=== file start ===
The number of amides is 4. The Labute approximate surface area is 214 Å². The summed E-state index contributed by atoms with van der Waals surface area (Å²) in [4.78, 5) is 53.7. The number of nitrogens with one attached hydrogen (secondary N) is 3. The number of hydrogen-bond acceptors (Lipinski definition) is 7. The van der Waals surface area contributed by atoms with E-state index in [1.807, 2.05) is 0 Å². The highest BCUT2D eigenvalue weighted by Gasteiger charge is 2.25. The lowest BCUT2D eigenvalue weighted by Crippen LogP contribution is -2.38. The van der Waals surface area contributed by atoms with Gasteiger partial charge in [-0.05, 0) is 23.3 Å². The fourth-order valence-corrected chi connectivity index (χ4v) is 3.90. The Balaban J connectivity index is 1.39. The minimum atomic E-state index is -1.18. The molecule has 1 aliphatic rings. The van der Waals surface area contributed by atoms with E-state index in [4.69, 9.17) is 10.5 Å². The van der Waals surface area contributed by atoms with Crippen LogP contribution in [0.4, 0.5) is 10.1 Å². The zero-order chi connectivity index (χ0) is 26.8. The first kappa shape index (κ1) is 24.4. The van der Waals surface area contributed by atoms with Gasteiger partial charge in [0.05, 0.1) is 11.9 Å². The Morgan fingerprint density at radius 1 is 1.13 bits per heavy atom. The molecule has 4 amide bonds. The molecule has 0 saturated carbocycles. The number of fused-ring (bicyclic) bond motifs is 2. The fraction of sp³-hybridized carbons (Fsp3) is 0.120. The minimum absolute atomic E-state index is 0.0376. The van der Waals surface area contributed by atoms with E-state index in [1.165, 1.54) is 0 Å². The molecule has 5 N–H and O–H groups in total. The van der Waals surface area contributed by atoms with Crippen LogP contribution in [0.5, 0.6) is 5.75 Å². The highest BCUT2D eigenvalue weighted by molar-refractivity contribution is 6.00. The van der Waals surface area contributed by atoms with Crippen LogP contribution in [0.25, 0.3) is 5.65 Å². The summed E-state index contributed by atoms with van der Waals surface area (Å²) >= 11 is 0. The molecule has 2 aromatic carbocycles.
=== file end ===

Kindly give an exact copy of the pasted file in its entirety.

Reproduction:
The number of amides is 4. The Labute approximate surface area is 214 Å². The summed E-state index contributed by atoms with van der Waals surface area (Å²) in [4.78, 5) is 53.7. The number of nitrogens with one attached hydrogen (secondary N) is 3. The number of hydrogen-bond acceptors (Lipinski definition) is 7. The van der Waals surface area contributed by atoms with E-state index in [1.807, 2.05) is 0 Å². The highest BCUT2D eigenvalue weighted by Gasteiger charge is 2.25. The lowest BCUT2D eigenvalue weighted by Crippen LogP contribution is -2.38. The van der Waals surface area contributed by atoms with Gasteiger partial charge in [-0.05, 0) is 23.3 Å². The fourth-order valence-corrected chi connectivity index (χ4v) is 3.90. The Balaban J connectivity index is 1.39. The minimum atomic E-state index is -1.18. The molecule has 1 aliphatic rings. The van der Waals surface area contributed by atoms with E-state index in [4.69, 9.17) is 10.5 Å². The van der Waals surface area contributed by atoms with Crippen LogP contribution in [0.4, 0.5) is 10.1 Å². The zero-order chi connectivity index (χ0) is 26.8. The first kappa shape index (κ1) is 24.4. The van der Waals surface area contributed by atoms with Gasteiger partial charge in [0.05, 0.1) is 11.9 Å². The Morgan fingerprint density at radius 1 is 1.13 bits per heavy atom. The molecule has 4 amide bonds. The molecule has 0 saturated carbocycles. The number of fused-ring (bicyclic) bond motifs is 2. The fraction of sp³-hybridized carbons (Fsp3) is 0.120. The minimum absolute atomic E-state index is 0.0376. The van der Waals surface area contributed by atoms with E-state index in [1.165, 1.54) is 0 Å². The molecule has 5 N–H and O–H groups in total. The van der Waals surface area contributed by atoms with Crippen LogP contribution in [0.5, 0.6) is 5.75 Å². The highest BCUT2D eigenvalue weighted by molar-refractivity contribution is 6.00. The van der Waals surface area contributed by atoms with Crippen LogP contribution in [0.25, 0.3) is 5.65 Å². The summed E-state index contributed by atoms with van der Waals surface area (Å²) >= 11 is 0. The molecule has 2 aromatic carbocycles.